Four letters F-E-A-R which stands for false evidence appearing real, something we’ve all felt but what is it and does it really exist? I’d like to think it isn’t real, but instead it’s just an imagination created by the mind, almost like an illusion. The question is why does fear make an appearance mainly when the mind begins to overthink or build up with tension?
If there’s one thing, I’d like to master... it’s overthinking. We tend to overthink and therefore over-complicate every small detail, especially when we are around people. For example; instead of thinking of a conversation starter, why don’t we just say something as simple as “hello”?
Another example is when I receive an invitation to go somewhere with friends, instead of contemplating... just say yes! We end up creating scenarios in our head of the worst possible outcomes, in order to protect ourselves. But when we get there, we realise it’s not as bad as we thought it would be.
Is there a way to overcome fear completely? That’s something I am still trying to figure out. In the meantime, here are two techniques which have worked for me:
1. Analyse your current feelings and ask yourself whether it’s worth holding onto and if not… let it go.
2. Use that negative feeling as a driving force to tackle whatever you set out to achieve.
We have to remember that letting go of our spiralling thoughts is not the easiest thing to do at times. We tend to over analyse and find faults with our mind. The key is to be patient with yourself, the road to recovery is not linear.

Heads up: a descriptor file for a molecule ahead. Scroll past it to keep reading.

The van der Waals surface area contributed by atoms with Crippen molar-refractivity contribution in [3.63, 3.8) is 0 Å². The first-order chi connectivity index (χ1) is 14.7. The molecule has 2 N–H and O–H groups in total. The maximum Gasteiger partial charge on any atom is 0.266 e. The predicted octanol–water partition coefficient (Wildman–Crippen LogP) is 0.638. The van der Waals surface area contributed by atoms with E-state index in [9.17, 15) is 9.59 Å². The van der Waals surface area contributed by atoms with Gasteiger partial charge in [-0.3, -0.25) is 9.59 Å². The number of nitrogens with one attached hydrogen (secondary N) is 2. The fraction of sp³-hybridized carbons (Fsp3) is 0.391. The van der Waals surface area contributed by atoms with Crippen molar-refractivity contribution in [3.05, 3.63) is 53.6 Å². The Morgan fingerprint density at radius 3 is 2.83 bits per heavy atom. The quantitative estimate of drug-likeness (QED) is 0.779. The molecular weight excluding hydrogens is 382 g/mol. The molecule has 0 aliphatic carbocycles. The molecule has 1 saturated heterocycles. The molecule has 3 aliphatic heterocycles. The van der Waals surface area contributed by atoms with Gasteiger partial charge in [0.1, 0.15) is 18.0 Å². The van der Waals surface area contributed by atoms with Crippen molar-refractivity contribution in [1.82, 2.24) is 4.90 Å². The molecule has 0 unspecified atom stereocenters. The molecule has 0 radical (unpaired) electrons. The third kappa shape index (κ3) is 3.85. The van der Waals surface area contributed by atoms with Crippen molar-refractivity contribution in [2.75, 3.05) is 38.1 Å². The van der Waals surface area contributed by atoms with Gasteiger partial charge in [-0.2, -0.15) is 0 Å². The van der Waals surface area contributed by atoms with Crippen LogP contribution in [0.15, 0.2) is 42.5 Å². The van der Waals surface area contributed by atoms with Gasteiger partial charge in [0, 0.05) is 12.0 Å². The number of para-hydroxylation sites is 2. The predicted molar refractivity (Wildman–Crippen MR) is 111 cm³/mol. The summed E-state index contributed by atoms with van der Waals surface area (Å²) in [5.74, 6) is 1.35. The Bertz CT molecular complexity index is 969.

Handling the discomfort
We’re all different and what may work for some, may not work for others.
There are some questions to ask yourself if you are ever feeling uncomfortable during or after a social event.
Before the event:
- Step one: What’s the worst that could happen?
- Step two: What could go well?
After the event:
- Step three: What went well?
- Step four: What went wrong?
- Step five: What have you learnt from the situation?
The first step involves self-evaluation; in terms of digging deep into your thought process past the feeling of doubt to see where it stems from.
The second step encourages you to look for the positive in the scenario, followed by analysing what went wrong, and seeing the severity of the situation.
Lastly; step five encourages you to reflect on everything you have learnt as a whole, from this situation. See what you observed by going through the questions, and also apply them for future reference.
If you want to achieve a goal, but you’re afraid… do it afraid, because it’s better than not doing anything at all and wondering “what if?”. Because many times fear has paralyzed me from confidently stepping into new environments, which may involve me having to socialise or network. Sometimes; it’s just a matter of giving yourself a pep talk and being your own biggest motivator.
The steps you take may be small, but remember that’s what you’ve got to do in order to move forward. I went from turning down outings with friends, to being the one making the suggestions, to that I say don’t let fear control you... you control fear!
Written By Jessica